Dark of the Moon by John Sandford is the latest book my husband and I have read by this dynamic author. He is one of our favorite authors. Be aware that his books can be a bit violent. Because of that I put him in the ‘guy book’ category. Basically we alternate serious, dynamic, ‘guy books’ with lighter cozies or more humorous authors. Cozies are books that take place in locations that are considered familiar, comfortable, or safe. Something like Agatha Christie’s. Other ‘guy book’ favorites include Clive Cussler, David Hosp, Robert B. Parker, William Kent Krueger, etc.
I have trouble putting Nevada Barr and Dana Stabanow in either category. They both set their mysteries in awesome panoramic outdoor wonder worlds. And although these locations can be considered beautiful, I can’t call them safe or comfortable. So, to me, they’re serious mysteries but not rock’em, sock’em types. In the cozy or humorous category, some of our favorites include Janet Evanovich, Diane Mott Davidson, Nancy Bell, Joanna Fluke, and Charlaine Harris.
Getting back to Dark of the Moon, it’s the first book with Virgil Flowers playing the hero. Lucas Davenport (Sandford’s oft protagonist) only appears via phone conversations. Virgil is considered a ‘sensitive’ cop with writing, fishing, and skirt chasing skills. And although it’s a relief to see Sandford working with a different character, it’s easy to see Virgil has a way to go to be as rich and diverse a hero as Lucas is. With that said during the second half of the book things really pick up. There’s a ton of action and overlapping plot developments. Virgil’s job is to solve a series of bazaar murders based on events that occurred over 20 years ago. The victims either played a roll in the event or helped cover up the unfortunate results. In every chapter new information sends Virgil and the audience in new directions. I highly recommend this book and give it a 4 ½ star review out of 5.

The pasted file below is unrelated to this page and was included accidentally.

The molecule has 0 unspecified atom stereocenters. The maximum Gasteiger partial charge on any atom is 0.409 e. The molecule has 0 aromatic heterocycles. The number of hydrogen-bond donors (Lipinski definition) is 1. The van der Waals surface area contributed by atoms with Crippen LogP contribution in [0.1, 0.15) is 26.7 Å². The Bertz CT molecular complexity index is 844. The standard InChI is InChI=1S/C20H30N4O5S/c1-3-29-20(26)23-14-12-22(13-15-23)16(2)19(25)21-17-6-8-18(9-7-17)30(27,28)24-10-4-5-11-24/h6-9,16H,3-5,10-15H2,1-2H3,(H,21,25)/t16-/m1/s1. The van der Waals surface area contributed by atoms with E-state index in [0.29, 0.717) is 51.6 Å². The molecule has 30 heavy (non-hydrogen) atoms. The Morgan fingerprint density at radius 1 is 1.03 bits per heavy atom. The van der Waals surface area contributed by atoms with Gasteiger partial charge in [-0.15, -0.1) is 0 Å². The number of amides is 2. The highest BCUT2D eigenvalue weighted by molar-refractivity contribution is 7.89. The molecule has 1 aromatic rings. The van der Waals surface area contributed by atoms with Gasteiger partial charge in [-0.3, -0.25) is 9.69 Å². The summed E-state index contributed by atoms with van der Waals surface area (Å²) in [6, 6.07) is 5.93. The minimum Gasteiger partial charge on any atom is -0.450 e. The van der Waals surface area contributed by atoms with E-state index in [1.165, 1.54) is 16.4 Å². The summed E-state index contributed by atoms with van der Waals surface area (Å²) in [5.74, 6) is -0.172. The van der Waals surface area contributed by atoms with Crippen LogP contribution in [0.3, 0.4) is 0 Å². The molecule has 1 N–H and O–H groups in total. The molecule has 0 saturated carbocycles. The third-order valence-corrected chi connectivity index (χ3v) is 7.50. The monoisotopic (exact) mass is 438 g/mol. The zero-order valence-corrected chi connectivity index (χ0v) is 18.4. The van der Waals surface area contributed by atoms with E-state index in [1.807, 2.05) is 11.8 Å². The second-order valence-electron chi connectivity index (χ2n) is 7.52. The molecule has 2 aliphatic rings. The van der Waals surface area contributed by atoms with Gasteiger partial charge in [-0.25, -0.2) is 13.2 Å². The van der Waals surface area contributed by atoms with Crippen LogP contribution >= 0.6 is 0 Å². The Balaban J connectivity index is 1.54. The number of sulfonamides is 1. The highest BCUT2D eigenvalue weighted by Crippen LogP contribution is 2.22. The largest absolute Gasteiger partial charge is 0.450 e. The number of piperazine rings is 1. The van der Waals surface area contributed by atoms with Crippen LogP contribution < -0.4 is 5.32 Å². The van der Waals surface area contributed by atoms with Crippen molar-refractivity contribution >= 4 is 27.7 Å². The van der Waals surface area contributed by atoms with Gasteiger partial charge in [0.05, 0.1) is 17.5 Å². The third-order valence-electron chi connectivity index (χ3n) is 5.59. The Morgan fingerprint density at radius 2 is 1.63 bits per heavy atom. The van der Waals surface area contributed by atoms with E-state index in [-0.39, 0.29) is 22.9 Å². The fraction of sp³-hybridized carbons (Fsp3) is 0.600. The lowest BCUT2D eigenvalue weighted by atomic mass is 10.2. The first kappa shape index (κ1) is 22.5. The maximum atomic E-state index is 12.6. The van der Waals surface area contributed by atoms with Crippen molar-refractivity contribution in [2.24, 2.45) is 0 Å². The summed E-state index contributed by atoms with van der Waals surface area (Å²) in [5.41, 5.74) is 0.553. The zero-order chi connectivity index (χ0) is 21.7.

On a side note, we were condo shopping in St. Paul Minnesota last spring and oddly enough did a walk through on a unit that Sandford used as a place to write away from home. In my mind, I pictured yellow sticky notes all across the wall in the living room as he developed his plots. On breaks I also imagined him having a cup of coffee or tea on the balcony with it’s privacy screen overlooking Mears Park. Unfortunately the condo was a bit small for all our paraphernalia, so we passed on it as a viable option.
See www.JohnSandford.org for information on his current and future releases. An added bonus on this website includes a page of links listing mystery and thriller authors many of which are our favorites too. Enjoy!